The pelvis is an extremely well-supported structure that generally requires a severe traumatic force to disrupt. High energy injuries resulting in complex fractures within the pelvic ring signify major trauma and carry an estimated 21% associated mortality.14 Blunt trauma from falls, side impact motor vehicle accidents, motorcycle crashes, and pedestrian versus vehicle injuries are common causes of pelvic instability.15
The strong posterior attachments of the sacroiliac, sacrospinous, and sacrotuberous ligaments provide stability between the bones of the pelvic ring (Figure 56-4).16 The pelvis protects the iliac arteries and its branches, pelvic venous plexus, and lumbar and sacral nerve roots which course through the posterior pelvis. It also houses the genitourinary system plus the descending colon, sigmoid, and rectum. Hemorrhagic shock from pelvic injury occurs via three main mechanisms: arterial or venous plexus injury, fractures, and injury to other intrapelvic organs. Hemorrhage from the pelvic venous plexus accounts for 90% of cases of pelvic hemorrhage.17
Major stabilizing ligaments of the pelvic ring. (Reprinted with permission from Tintinalli JE, Stapczynski JS, Ma OJ, Cline DM, Cydulka RK, Meckler GD, eds. Tintinalli's Emergency Medicine: A Comprehensive Study Guide, 7th ed. New York, NY: McGraw-Hill; 2011. Figure 269-1.)
Traumatic injuries to the pelvis are suspected in any patient after a high-energy injury or in any trauma patient presenting with hemodynamic compromise. There are four well-described patterns of pelvic injury based on the Young and Burgess classification system: lateral compression, anterior-posterior (AP) compression, vertical shear, and complex. Lateral compression injuries result when force applied laterally on the pelvis causes the sacroiliac joint to fracture and become disrupted with a corresponding lateral pubic ramus fracture. The hemipelvis affected rotates internally decreasing pelvic volume which may aid by tamponading bleeding, but injures pelvic vasculature and the genitourinary tract. Lateral compression fractures are the most frequent unstable pelvic fracture and are associated with side impact motor vehicle crashes, motor cycle accidents, or falls from a height onto the patient's flank. AP compression injury results from high-energy force transmitted anterior to posterior or vice versa through a patient. This pattern is often seen with pedestrian versus motor vehicle or head-on motorcycle collisions. The pubic symphysis disrupts and widens and the sacroiliac joints disrupt resulting in the “open book” injury. This pattern increases pelvic volume, allowing for large amounts of hemorrhage to occur. Vertical shear injuries often result after falls from height or motor vehicle crashes where large axial loading forces are transmitted through the femur into the pelvis. The affected hemipelvis disrupts at the sacroiliac joint and displaces vertically. Complex fractures represent a combination of any of the fracture patterns described.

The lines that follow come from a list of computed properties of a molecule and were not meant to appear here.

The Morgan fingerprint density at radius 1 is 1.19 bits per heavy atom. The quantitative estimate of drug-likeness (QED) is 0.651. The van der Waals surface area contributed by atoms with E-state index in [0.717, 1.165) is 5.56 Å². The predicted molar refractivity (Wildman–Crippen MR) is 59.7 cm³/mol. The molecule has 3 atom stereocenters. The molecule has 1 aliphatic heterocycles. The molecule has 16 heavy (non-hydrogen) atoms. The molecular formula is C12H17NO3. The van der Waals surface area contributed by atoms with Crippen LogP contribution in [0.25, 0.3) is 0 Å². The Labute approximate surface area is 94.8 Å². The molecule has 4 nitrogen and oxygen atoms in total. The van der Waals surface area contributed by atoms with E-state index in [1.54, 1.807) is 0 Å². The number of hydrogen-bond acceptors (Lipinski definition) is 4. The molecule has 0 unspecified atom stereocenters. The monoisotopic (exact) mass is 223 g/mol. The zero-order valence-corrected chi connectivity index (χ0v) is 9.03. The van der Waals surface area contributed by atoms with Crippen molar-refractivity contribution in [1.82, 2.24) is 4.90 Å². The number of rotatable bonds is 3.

Field examination for pelvic instability is conducted as part of the secondary survey after securing the ABCs and controlling major hemorrhage. Pelvic stability is assessed via a combination of approaches. In the unresponsive patient, physical examination is difficult and unreliable.